Molecules that cannot be superimposed on their mirror images are said to be chiral (from Greek kheir—hand). A pair of molecules that fulfil this condition are called enantiomers (from the Greek enantio — opposite). Consider a molecule comprising a central carbon atom to which the following groups are attached in a tetrahedral array: -CH3, -H, -Br, -COOH (Fig. 1.). In this figure the molecule is represented as a tetrahedron. Bonds represented by lines are in the plane of the page; bonds represented by wedged lines are rising from the plane of the page towards the viewer, and bonds represented by dashed lines are receding from the plane of the page away from the viewer. The mirror image of this molecule cannot be superimposed upon the original molecule. Try rotating the mirrored-molecule around the vertical bond; you will find that as the groups rotate round they never arrive in a position that would allow them to be superimposed on the original molecule. Thus, this molecule is chiral and the carbon atom to which the groups are attached is termed the chiral centre. By contrast, a molecule comprising a central carbon atom to which the following groups are attached in a tetrahedral array,

-CH3, -CH3, -Br, -COOH (Fig. 1.), has a mirror image that can be superimposed upon the original molecule. This molecule is achiral and the molecule and its mirror image are not enantiomers.

It is possible to describe enantiomers without drawing the structures by assigning a particular enantiomer the letter 'R' or 'S'. This system ascribes priority to the groups attached to the chiral centre in accordance with their atomic weight. The higher the atomic weight the higher the priority assigned. In a simple case where, for example, the central carbon atom is attached to -Cl, -Br, -I and -H, then priority is given in the order I > Br > Cl > H on account of the atomic weights being 127, 80, 35 and 1, respectively. Where for example a -CH3 group and a -COOH group are attached to the central carbon atom, i.e. the central carbon atom is attached to another carbon atom in both cases, then the groups attached to these carbon atoms need to be considered. In this example priority is given to -COOH as 'O' has a greater atomic weight than 'H'. Having assigned priority to the groups, the group of lowest priority is projected away from the viewer. The viewer then establishes if the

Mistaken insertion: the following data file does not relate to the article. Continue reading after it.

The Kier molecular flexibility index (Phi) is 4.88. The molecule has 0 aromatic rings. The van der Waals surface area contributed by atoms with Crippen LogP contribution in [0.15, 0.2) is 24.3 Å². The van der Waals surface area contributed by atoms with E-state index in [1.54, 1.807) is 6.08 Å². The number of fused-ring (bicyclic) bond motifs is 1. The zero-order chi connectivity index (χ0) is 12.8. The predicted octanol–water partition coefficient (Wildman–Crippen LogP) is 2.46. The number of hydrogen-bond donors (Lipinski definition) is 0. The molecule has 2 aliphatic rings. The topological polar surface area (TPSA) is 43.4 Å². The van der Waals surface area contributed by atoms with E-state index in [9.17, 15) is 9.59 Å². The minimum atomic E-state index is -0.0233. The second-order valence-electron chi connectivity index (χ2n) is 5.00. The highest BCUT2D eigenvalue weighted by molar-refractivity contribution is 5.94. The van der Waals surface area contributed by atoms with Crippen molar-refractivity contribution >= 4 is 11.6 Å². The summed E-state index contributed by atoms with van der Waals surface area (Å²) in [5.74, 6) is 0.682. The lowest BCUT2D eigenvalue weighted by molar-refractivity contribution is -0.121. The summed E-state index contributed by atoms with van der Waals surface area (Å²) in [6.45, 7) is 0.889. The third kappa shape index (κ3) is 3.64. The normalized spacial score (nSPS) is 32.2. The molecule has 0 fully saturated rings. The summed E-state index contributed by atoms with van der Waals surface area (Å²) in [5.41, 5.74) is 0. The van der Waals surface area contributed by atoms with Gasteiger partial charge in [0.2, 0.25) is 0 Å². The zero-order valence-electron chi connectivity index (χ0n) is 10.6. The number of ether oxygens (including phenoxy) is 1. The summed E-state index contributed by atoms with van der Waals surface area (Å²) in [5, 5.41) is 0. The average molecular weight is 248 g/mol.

COOH

3C H

Rotation axis

COOH C

H CH

Mirror

COOH

3C CH

Rotation axis

COOH

H3C CH3

Mirror

Cannot overlap upon rotation CHIRAL

Fig. 1 Contrasting examples of chiral and achiral molecules.

Can overlap upon rotation ACHIRAL

(continued)

route from the highest priority group to the second highest priority group lies in a clockwise or anticlockwise direction. Clockwise is assigned 'R' (from the Latin rectus, right) while anticlockwise is assigned 'S' (from the Latin sinister, left). In the chiral molecule we began with (Fig. 1), prioritizing the groups yields the order -Br > -COOH > -CH3 > -H. Figure 2 shows the assignment of 'R' and 'S' to the enantiomers. In this figure, as in Fig. 1, the wedge bonds rise from the plane of the page toward the viewer; and the dashed bond recedes from the plane of the page away from the viewer.

A mixture containing equal proportions of two enantiomers is termed a racemic mixture and is indicated by the prefix 'RS-'. During organic synthesis it is usual for a chiral product to be produced as an RS mixture (unless the reaction has been tailored to produce a specific chiral product). Chirality is important because it affects a molecule's activity. For example, the compound thalidomide has one enantiomer that is a

Anticlockwise

Clockwise

Anticlockwise

Clockwise

Mirror

Fig. 2 Assignment of 'R' and 'S' to the enantiomers of a molecule comprising a central carbon atom (central circle) to which -CH3, -H, -Br, -COOH groups are attached.

Mirror

Fig. 2 Assignment of 'R' and 'S' to the enantiomers of a molecule comprising a central carbon atom (central circle) to which -CH3, -H, -Br, -COOH groups are attached.

valuable therapeutic drug (a sedative) while the other enantiomer is highly toxic. Between 1957 and 1960 thalidomide was prescribed in at least 46 countries to alleviate morning sickness associated with pregnancy. As a consequence of the two enantiomers being present thousands of babies were born with birth defects.